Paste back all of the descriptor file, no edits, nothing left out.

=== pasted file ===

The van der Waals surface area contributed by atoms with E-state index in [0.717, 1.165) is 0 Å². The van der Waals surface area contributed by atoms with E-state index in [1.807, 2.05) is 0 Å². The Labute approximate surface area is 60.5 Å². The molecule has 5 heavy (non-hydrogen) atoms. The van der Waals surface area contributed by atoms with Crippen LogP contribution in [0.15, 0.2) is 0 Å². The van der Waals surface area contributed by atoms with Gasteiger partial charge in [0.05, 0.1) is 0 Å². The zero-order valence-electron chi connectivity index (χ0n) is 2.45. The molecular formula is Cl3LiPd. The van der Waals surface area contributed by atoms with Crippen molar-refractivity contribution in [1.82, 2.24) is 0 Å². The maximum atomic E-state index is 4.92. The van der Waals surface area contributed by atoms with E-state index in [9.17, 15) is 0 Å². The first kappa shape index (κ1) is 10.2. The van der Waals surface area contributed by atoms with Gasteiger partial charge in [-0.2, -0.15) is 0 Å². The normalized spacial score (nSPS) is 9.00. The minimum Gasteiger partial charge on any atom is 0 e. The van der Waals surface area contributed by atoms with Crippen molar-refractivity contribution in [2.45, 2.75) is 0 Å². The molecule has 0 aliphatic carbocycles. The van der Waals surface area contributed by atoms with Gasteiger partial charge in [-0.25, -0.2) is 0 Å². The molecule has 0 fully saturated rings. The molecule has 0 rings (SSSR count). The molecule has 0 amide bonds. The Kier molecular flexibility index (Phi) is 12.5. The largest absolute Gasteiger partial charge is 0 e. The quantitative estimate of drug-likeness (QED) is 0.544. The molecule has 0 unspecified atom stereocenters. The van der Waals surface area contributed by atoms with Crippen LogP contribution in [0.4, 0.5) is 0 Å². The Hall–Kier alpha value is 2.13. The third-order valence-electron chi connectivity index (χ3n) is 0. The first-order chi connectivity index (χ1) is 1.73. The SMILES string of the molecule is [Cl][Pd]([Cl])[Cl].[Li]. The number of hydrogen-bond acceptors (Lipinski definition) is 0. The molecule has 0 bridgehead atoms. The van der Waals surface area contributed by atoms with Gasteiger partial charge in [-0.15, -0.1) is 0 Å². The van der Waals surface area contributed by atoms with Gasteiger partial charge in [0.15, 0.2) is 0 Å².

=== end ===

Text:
The van der Waals surface area contributed by atoms with E-state index in [0.717, 1.165) is 0 Å². The van der Waals surface area contributed by atoms with E-state index in [1.807, 2.05) is 0 Å². The Labute approximate surface area is 60.5 Å². The molecule has 5 heavy (non-hydrogen) atoms. The van der Waals surface area contributed by atoms with Crippen LogP contribution in [0.15, 0.2) is 0 Å². The van der Waals surface area contributed by atoms with Gasteiger partial charge in [0.05, 0.1) is 0 Å². The zero-order valence-electron chi connectivity index (χ0n) is 2.45. The molecular formula is Cl3LiPd. The van der Waals surface area contributed by atoms with Crippen molar-refractivity contribution in [1.82, 2.24) is 0 Å². The maximum atomic E-state index is 4.92. The van der Waals surface area contributed by atoms with E-state index in [9.17, 15) is 0 Å². The first kappa shape index (κ1) is 10.2. The van der Waals surface area contributed by atoms with Gasteiger partial charge in [-0.2, -0.15) is 0 Å². The normalized spacial score (nSPS) is 9.00. The minimum Gasteiger partial charge on any atom is 0 e. The van der Waals surface area contributed by atoms with Crippen molar-refractivity contribution in [2.45, 2.75) is 0 Å². The molecule has 0 aliphatic carbocycles. The van der Waals surface area contributed by atoms with Gasteiger partial charge in [-0.25, -0.2) is 0 Å². The molecule has 0 fully saturated rings. The molecule has 0 rings (SSSR count). The molecule has 0 amide bonds. The Kier molecular flexibility index (Phi) is 12.5. The largest absolute Gasteiger partial charge is 0 e. The quantitative estimate of drug-likeness (QED) is 0.544. The molecule has 0 unspecified atom stereocenters. The van der Waals surface area contributed by atoms with Crippen LogP contribution in [0.4, 0.5) is 0 Å². The Hall–Kier alpha value is 2.13. The third-order valence-electron chi connectivity index (χ3n) is 0. The first-order chi connectivity index (χ1) is 1.73. The SMILES string of the molecule is [Cl][Pd]([Cl])[Cl].[Li]. The number of hydrogen-bond acceptors (Lipinski definition) is 0. The molecule has 0 bridgehead atoms. The van der Waals surface area contributed by atoms with Gasteiger partial charge in [-0.15, -0.1) is 0 Å². The van der Waals surface area contributed by atoms with Gasteiger partial charge in [0.15, 0.2) is 0 Å².